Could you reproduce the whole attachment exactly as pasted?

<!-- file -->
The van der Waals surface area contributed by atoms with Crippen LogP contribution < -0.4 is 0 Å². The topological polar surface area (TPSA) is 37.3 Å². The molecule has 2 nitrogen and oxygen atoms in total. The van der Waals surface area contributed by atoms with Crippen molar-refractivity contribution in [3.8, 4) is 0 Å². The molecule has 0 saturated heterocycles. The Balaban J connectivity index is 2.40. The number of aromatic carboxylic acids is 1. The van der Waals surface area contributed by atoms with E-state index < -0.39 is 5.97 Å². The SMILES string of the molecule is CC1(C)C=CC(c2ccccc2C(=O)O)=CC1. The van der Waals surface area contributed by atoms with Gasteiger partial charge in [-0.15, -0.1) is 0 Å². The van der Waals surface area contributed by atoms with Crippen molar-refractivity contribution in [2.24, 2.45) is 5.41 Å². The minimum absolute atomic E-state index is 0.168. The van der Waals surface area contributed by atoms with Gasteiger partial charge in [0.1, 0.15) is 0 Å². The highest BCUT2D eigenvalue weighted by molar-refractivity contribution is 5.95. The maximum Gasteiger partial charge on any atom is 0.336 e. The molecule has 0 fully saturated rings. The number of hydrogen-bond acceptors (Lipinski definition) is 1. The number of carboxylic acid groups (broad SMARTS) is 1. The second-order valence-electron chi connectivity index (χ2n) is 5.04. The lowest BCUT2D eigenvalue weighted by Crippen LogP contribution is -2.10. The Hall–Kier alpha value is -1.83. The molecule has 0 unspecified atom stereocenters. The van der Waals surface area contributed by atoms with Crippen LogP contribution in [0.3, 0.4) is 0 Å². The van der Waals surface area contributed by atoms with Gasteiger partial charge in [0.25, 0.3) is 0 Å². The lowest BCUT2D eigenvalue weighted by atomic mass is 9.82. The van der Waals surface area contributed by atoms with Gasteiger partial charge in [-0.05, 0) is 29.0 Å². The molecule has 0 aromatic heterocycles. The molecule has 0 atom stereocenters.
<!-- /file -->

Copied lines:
The van der Waals surface area contributed by atoms with Crippen LogP contribution < -0.4 is 0 Å². The topological polar surface area (TPSA) is 37.3 Å². The molecule has 2 nitrogen and oxygen atoms in total. The van der Waals surface area contributed by atoms with Crippen molar-refractivity contribution in [3.8, 4) is 0 Å². The molecule has 0 saturated heterocycles. The Balaban J connectivity index is 2.40. The number of aromatic carboxylic acids is 1. The van der Waals surface area contributed by atoms with E-state index < -0.39 is 5.97 Å². The SMILES string of the molecule is CC1(C)C=CC(c2ccccc2C(=O)O)=CC1. The van der Waals surface area contributed by atoms with Gasteiger partial charge in [-0.15, -0.1) is 0 Å². The van der Waals surface area contributed by atoms with Crippen molar-refractivity contribution in [2.24, 2.45) is 5.41 Å². The minimum absolute atomic E-state index is 0.168. The van der Waals surface area contributed by atoms with Gasteiger partial charge in [0.1, 0.15) is 0 Å². The highest BCUT2D eigenvalue weighted by molar-refractivity contribution is 5.95. The maximum Gasteiger partial charge on any atom is 0.336 e. The molecule has 0 fully saturated rings. The number of hydrogen-bond acceptors (Lipinski definition) is 1. The number of carboxylic acid groups (broad SMARTS) is 1. The second-order valence-electron chi connectivity index (χ2n) is 5.04. The lowest BCUT2D eigenvalue weighted by Crippen LogP contribution is -2.10. The Hall–Kier alpha value is -1.83. The molecule has 0 unspecified atom stereocenters. The van der Waals surface area contributed by atoms with Crippen LogP contribution in [0.3, 0.4) is 0 Å². The van der Waals surface area contributed by atoms with Gasteiger partial charge in [0.25, 0.3) is 0 Å². The lowest BCUT2D eigenvalue weighted by atomic mass is 9.82. The van der Waals surface area contributed by atoms with Gasteiger partial charge in [-0.05, 0) is 29.0 Å². The molecule has 0 aromatic heterocycles. The molecule has 0 atom stereocenters.